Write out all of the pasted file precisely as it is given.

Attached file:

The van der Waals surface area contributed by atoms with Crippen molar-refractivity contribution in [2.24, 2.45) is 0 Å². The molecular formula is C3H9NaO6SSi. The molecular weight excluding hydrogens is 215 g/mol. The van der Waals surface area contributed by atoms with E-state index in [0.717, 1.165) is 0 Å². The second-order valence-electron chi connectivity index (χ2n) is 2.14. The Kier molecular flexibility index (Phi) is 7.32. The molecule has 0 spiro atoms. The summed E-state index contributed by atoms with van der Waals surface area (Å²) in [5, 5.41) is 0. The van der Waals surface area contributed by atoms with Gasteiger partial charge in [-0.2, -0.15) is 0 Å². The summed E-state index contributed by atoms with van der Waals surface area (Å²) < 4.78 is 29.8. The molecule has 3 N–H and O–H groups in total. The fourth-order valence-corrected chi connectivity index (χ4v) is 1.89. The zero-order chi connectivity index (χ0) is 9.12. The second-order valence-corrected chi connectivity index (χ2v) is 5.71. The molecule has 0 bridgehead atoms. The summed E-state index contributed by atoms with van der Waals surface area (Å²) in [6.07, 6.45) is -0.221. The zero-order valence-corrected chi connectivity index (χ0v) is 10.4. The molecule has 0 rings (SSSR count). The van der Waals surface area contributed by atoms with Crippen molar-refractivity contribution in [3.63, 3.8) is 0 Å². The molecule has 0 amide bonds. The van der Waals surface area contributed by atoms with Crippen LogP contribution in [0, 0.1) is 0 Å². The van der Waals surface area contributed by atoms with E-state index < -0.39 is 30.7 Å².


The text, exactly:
The van der Waals surface area contributed by atoms with Crippen molar-refractivity contribution in [2.24, 2.45) is 0 Å². The molecular formula is C3H9NaO6SSi. The molecular weight excluding hydrogens is 215 g/mol. The van der Waals surface area contributed by atoms with E-state index in [0.717, 1.165) is 0 Å². The second-order valence-electron chi connectivity index (χ2n) is 2.14. The Kier molecular flexibility index (Phi) is 7.32. The molecule has 0 spiro atoms. The summed E-state index contributed by atoms with van der Waals surface area (Å²) in [5, 5.41) is 0. The van der Waals surface area contributed by atoms with Gasteiger partial charge in [-0.2, -0.15) is 0 Å². The summed E-state index contributed by atoms with van der Waals surface area (Å²) < 4.78 is 29.8. The molecule has 3 N–H and O–H groups in total. The fourth-order valence-corrected chi connectivity index (χ4v) is 1.89. The zero-order chi connectivity index (χ0) is 9.12. The second-order valence-corrected chi connectivity index (χ2v) is 5.71. The molecule has 0 bridgehead atoms. The summed E-state index contributed by atoms with van der Waals surface area (Å²) in [6.07, 6.45) is -0.221. The zero-order valence-corrected chi connectivity index (χ0v) is 10.4. The molecule has 0 rings (SSSR count). The van der Waals surface area contributed by atoms with Crippen molar-refractivity contribution in [3.63, 3.8) is 0 Å². The molecule has 0 amide bonds. The van der Waals surface area contributed by atoms with Crippen LogP contribution in [0, 0.1) is 0 Å². The van der Waals surface area contributed by atoms with E-state index < -0.39 is 30.7 Å².